The rapier was the Renaissance swordsmith’s response to demand for a light, civilian weapon that could be used in tight alleys, urban streets and duels. Though commonly associated with nobles, the rapier was used by men of all classes. It is a blade design given almost wholly to thrusting attacks – ideal for tight spaces. Long and slender, the blade in conjunction with good thrusting technique had plenty of reach to keep the foe at bay. The thrusting attack, while creating wounds not as outwardly impressive as slashing weapons, were usually the more dangerous, and fatal of the two. Even a wound of a few inches was difficult to treat and critical organs lie not far beneath the skin.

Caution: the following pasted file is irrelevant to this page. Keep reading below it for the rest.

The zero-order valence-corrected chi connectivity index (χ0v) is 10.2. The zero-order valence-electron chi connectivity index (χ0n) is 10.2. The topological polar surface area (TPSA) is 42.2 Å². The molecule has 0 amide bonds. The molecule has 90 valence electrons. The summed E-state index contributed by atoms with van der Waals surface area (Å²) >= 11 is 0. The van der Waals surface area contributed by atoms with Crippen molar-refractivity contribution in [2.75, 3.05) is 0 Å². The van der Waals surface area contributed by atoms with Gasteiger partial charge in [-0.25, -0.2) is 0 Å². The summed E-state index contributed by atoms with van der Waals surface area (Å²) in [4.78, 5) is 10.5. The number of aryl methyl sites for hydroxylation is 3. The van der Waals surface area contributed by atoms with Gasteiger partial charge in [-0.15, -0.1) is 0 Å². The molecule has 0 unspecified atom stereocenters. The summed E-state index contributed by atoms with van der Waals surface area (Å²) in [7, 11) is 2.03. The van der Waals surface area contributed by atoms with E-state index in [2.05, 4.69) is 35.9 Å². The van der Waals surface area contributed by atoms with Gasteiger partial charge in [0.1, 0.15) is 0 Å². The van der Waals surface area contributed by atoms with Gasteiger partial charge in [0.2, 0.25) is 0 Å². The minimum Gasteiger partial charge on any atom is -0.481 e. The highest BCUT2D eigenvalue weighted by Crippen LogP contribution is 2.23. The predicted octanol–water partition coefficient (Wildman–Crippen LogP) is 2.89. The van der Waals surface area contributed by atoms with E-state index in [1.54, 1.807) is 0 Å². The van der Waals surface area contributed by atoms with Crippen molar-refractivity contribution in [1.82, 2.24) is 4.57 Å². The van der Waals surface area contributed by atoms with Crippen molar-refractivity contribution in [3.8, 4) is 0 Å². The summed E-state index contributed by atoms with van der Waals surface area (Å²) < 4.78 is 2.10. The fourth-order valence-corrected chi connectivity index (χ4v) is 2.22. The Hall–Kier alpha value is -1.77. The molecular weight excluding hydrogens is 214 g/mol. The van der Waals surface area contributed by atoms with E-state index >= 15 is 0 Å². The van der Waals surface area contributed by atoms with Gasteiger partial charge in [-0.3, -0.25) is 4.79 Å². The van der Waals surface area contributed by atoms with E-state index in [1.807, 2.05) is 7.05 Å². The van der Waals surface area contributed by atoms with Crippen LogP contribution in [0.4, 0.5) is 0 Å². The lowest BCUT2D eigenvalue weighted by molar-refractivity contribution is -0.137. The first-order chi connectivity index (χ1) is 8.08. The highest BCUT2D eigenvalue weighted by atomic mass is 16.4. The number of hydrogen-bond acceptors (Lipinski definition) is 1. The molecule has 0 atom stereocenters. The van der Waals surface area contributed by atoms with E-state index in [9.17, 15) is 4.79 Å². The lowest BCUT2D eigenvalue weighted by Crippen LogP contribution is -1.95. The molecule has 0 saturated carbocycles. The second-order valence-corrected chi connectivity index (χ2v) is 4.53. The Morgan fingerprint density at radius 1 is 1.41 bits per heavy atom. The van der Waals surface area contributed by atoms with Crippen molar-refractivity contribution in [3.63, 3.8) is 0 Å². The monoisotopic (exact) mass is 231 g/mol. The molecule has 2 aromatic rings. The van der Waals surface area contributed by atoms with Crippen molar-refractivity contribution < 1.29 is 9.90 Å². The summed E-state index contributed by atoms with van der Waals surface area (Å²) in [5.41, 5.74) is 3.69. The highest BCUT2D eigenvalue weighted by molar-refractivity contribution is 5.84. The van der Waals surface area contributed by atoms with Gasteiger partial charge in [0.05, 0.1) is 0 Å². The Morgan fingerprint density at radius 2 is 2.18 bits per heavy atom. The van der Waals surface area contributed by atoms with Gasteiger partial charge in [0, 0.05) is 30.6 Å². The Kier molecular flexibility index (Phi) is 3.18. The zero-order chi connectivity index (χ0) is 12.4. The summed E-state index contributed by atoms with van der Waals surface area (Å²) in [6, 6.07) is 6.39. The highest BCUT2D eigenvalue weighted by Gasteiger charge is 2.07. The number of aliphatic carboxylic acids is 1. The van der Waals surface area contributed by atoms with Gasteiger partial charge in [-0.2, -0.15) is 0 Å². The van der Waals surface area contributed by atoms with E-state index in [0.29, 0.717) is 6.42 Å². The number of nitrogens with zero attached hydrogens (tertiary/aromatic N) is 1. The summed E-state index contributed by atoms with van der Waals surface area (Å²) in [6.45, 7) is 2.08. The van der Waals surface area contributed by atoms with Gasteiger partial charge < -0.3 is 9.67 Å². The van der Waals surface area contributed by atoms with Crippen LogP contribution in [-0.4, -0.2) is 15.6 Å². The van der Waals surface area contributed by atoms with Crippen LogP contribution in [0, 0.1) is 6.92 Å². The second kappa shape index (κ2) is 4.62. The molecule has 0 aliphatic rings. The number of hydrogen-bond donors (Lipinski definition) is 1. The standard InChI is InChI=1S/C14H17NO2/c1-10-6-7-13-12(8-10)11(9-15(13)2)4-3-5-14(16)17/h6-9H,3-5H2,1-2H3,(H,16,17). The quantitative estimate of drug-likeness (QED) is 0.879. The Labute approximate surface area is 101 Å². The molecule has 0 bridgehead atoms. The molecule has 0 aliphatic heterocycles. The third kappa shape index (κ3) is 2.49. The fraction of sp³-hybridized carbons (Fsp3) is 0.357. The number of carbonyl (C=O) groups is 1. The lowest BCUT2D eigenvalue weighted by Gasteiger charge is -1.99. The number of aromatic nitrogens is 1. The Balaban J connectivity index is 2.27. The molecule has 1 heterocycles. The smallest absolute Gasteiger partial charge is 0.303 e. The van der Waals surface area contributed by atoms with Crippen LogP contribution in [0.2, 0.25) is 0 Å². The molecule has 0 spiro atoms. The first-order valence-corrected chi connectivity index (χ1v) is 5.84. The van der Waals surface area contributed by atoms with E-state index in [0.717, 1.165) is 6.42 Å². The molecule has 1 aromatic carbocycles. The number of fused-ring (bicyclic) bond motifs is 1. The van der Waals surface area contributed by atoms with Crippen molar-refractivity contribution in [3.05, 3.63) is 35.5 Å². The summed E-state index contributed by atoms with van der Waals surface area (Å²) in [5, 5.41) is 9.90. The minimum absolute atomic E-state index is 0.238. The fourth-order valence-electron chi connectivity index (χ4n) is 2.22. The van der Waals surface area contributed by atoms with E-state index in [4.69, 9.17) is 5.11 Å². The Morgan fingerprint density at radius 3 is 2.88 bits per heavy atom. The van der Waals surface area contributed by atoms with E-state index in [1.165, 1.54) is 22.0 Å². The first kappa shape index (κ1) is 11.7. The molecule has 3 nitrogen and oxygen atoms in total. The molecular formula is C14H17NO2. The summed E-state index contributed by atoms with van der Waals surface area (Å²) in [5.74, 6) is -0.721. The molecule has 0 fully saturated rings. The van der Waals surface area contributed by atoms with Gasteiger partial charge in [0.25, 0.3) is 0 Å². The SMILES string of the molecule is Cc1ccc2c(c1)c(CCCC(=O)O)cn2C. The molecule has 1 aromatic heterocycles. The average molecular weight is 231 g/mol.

These qualities further emphasized the swordsman’s need for timing and skillful strikes for little strength was needed to make a killing thrust to an unarmored enemy with the rapier – thus its contemporary swordsmanship schools emphasized these qualities. Rapier fighting however, was not just timing and distance control, for its manuals show ample evidence of more brutish grappling, kicking and hilt strikes.
This example, made by Windlass Steelcrafts, has a blade made of tempered 1095 high carbon steel with an oval cross section. The complex hilt of twisted metal fashionably protects the hand and matches the twisted wire inlaid into the similiarily twisted grip of horn. Lion and floral etchings adorn the thickened ricasso and the sword comes with a leather and steel accented scabbard.